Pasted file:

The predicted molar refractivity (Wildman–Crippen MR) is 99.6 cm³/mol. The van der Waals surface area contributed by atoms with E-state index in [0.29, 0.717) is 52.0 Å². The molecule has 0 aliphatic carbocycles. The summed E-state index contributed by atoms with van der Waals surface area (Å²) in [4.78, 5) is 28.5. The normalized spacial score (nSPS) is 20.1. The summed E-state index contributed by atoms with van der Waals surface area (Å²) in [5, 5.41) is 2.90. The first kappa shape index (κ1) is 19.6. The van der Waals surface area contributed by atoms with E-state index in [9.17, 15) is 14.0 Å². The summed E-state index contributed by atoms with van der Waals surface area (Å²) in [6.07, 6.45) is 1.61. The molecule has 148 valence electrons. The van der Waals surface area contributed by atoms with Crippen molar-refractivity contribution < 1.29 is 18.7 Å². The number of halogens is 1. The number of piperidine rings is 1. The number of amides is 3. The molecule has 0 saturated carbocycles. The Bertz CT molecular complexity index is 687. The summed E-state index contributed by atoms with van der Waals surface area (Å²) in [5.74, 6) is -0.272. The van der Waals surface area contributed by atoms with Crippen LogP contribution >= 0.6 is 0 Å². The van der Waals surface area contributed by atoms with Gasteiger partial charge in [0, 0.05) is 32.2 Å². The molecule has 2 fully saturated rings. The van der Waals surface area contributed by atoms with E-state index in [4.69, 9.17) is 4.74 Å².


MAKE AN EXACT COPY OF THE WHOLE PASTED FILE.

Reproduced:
The predicted molar refractivity (Wildman–Crippen MR) is 99.6 cm³/mol. The van der Waals surface area contributed by atoms with E-state index in [0.29, 0.717) is 52.0 Å². The molecule has 0 aliphatic carbocycles. The summed E-state index contributed by atoms with van der Waals surface area (Å²) in [4.78, 5) is 28.5. The normalized spacial score (nSPS) is 20.1. The summed E-state index contributed by atoms with van der Waals surface area (Å²) in [5, 5.41) is 2.90. The first kappa shape index (κ1) is 19.6. The van der Waals surface area contributed by atoms with E-state index in [9.17, 15) is 14.0 Å². The summed E-state index contributed by atoms with van der Waals surface area (Å²) in [6.07, 6.45) is 1.61. The molecule has 148 valence electrons. The van der Waals surface area contributed by atoms with Crippen molar-refractivity contribution < 1.29 is 18.7 Å². The number of halogens is 1. The number of piperidine rings is 1. The number of amides is 3. The molecule has 0 saturated carbocycles. The Bertz CT molecular complexity index is 687. The summed E-state index contributed by atoms with van der Waals surface area (Å²) in [5.74, 6) is -0.272. The van der Waals surface area contributed by atoms with Crippen LogP contribution >= 0.6 is 0 Å². The van der Waals surface area contributed by atoms with Gasteiger partial charge in [0, 0.05) is 32.2 Å². The molecule has 2 fully saturated rings. The van der Waals surface area contributed by atoms with E-state index in [4.69, 9.17) is 4.74 Å².